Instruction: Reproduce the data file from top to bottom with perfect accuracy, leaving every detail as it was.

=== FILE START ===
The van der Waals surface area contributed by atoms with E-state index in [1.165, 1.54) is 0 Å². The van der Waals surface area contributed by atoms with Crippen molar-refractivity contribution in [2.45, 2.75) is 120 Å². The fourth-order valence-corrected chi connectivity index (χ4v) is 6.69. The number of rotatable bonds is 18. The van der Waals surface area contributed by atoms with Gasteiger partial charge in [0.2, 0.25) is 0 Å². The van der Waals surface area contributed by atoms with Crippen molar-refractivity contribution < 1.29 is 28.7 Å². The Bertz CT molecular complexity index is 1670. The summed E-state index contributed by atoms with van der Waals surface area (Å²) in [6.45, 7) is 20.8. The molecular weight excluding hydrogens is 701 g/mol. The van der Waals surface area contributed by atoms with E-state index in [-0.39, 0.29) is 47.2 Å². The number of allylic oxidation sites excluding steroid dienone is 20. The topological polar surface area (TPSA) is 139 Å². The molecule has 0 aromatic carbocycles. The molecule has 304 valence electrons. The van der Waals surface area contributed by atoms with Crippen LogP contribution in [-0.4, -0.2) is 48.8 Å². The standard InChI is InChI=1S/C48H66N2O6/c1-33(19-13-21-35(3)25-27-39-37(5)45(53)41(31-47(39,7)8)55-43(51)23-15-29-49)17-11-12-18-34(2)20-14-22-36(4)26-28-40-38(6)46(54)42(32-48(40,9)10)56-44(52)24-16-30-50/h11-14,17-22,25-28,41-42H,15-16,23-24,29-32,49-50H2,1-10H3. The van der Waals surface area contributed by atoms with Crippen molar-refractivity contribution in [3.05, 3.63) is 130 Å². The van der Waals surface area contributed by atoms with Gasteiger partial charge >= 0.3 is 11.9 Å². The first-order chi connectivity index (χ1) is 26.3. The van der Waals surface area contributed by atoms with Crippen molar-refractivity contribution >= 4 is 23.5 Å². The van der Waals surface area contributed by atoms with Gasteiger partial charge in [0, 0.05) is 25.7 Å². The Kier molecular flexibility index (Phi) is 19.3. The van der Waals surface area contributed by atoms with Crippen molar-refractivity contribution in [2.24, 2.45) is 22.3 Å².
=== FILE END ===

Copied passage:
The van der Waals surface area contributed by atoms with E-state index in [1.165, 1.54) is 0 Å². The van der Waals surface area contributed by atoms with Crippen molar-refractivity contribution in [2.45, 2.75) is 120 Å². The fourth-order valence-corrected chi connectivity index (χ4v) is 6.69. The number of rotatable bonds is 18. The van der Waals surface area contributed by atoms with Gasteiger partial charge in [0.2, 0.25) is 0 Å². The van der Waals surface area contributed by atoms with Crippen molar-refractivity contribution < 1.29 is 28.7 Å². The Bertz CT molecular complexity index is 1670. The summed E-state index contributed by atoms with van der Waals surface area (Å²) in [6.45, 7) is 20.8. The molecular weight excluding hydrogens is 701 g/mol. The van der Waals surface area contributed by atoms with E-state index in [-0.39, 0.29) is 47.2 Å². The number of allylic oxidation sites excluding steroid dienone is 20. The topological polar surface area (TPSA) is 139 Å². The molecule has 0 aromatic carbocycles. The molecule has 304 valence electrons. The van der Waals surface area contributed by atoms with Crippen LogP contribution in [-0.4, -0.2) is 48.8 Å². The standard InChI is InChI=1S/C48H66N2O6/c1-33(19-13-21-35(3)25-27-39-37(5)45(53)41(31-47(39,7)8)55-43(51)23-15-29-49)17-11-12-18-34(2)20-14-22-36(4)26-28-40-38(6)46(54)42(32-48(40,9)10)56-44(52)24-16-30-50/h11-14,17-22,25-28,41-42H,15-16,23-24,29-32,49-50H2,1-10H3. The van der Waals surface area contributed by atoms with Crippen molar-refractivity contribution in [3.05, 3.63) is 130 Å². The van der Waals surface area contributed by atoms with Gasteiger partial charge >= 0.3 is 11.9 Å². The first-order chi connectivity index (χ1) is 26.3. The van der Waals surface area contributed by atoms with Crippen molar-refractivity contribution >= 4 is 23.5 Å². The van der Waals surface area contributed by atoms with Gasteiger partial charge in [0, 0.05) is 25.7 Å². The Kier molecular flexibility index (Phi) is 19.3. The van der Waals surface area contributed by atoms with Crippen molar-refractivity contribution in [2.24, 2.45) is 22.3 Å².